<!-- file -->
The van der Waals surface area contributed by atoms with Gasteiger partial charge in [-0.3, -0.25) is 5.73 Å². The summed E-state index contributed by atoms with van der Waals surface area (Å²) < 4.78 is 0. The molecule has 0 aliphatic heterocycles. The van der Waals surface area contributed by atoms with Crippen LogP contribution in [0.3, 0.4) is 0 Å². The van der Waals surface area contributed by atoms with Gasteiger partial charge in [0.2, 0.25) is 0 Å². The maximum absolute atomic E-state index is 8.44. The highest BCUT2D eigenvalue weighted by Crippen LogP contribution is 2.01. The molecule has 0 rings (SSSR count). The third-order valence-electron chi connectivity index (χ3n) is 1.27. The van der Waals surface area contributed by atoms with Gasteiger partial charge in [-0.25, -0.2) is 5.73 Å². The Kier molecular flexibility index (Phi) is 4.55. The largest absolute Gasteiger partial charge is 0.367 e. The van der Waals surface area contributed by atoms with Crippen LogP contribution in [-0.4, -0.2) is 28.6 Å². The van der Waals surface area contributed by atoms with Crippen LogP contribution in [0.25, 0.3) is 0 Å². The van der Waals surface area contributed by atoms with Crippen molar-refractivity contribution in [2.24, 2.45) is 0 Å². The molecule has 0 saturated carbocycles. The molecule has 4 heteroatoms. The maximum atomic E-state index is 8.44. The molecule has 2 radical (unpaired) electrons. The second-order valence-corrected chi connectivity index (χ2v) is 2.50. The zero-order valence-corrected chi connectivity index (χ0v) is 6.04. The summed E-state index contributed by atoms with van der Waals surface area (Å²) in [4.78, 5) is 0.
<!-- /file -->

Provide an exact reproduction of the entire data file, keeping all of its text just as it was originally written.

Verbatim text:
The van der Waals surface area contributed by atoms with Gasteiger partial charge in [-0.3, -0.25) is 5.73 Å². The summed E-state index contributed by atoms with van der Waals surface area (Å²) < 4.78 is 0. The molecule has 0 aliphatic heterocycles. The van der Waals surface area contributed by atoms with Crippen LogP contribution in [0.3, 0.4) is 0 Å². The van der Waals surface area contributed by atoms with Gasteiger partial charge in [0.2, 0.25) is 0 Å². The maximum absolute atomic E-state index is 8.44. The highest BCUT2D eigenvalue weighted by Crippen LogP contribution is 2.01. The molecule has 0 rings (SSSR count). The third-order valence-electron chi connectivity index (χ3n) is 1.27. The van der Waals surface area contributed by atoms with Gasteiger partial charge in [-0.25, -0.2) is 5.73 Å². The Kier molecular flexibility index (Phi) is 4.55. The largest absolute Gasteiger partial charge is 0.367 e. The van der Waals surface area contributed by atoms with Crippen LogP contribution in [-0.4, -0.2) is 28.6 Å². The van der Waals surface area contributed by atoms with Crippen LogP contribution in [0.25, 0.3) is 0 Å². The van der Waals surface area contributed by atoms with Crippen molar-refractivity contribution in [2.24, 2.45) is 0 Å². The molecule has 0 saturated carbocycles. The molecule has 4 heteroatoms. The maximum atomic E-state index is 8.44. The molecule has 2 radical (unpaired) electrons. The second-order valence-corrected chi connectivity index (χ2v) is 2.50. The zero-order valence-corrected chi connectivity index (χ0v) is 6.04. The summed E-state index contributed by atoms with van der Waals surface area (Å²) in [4.78, 5) is 0.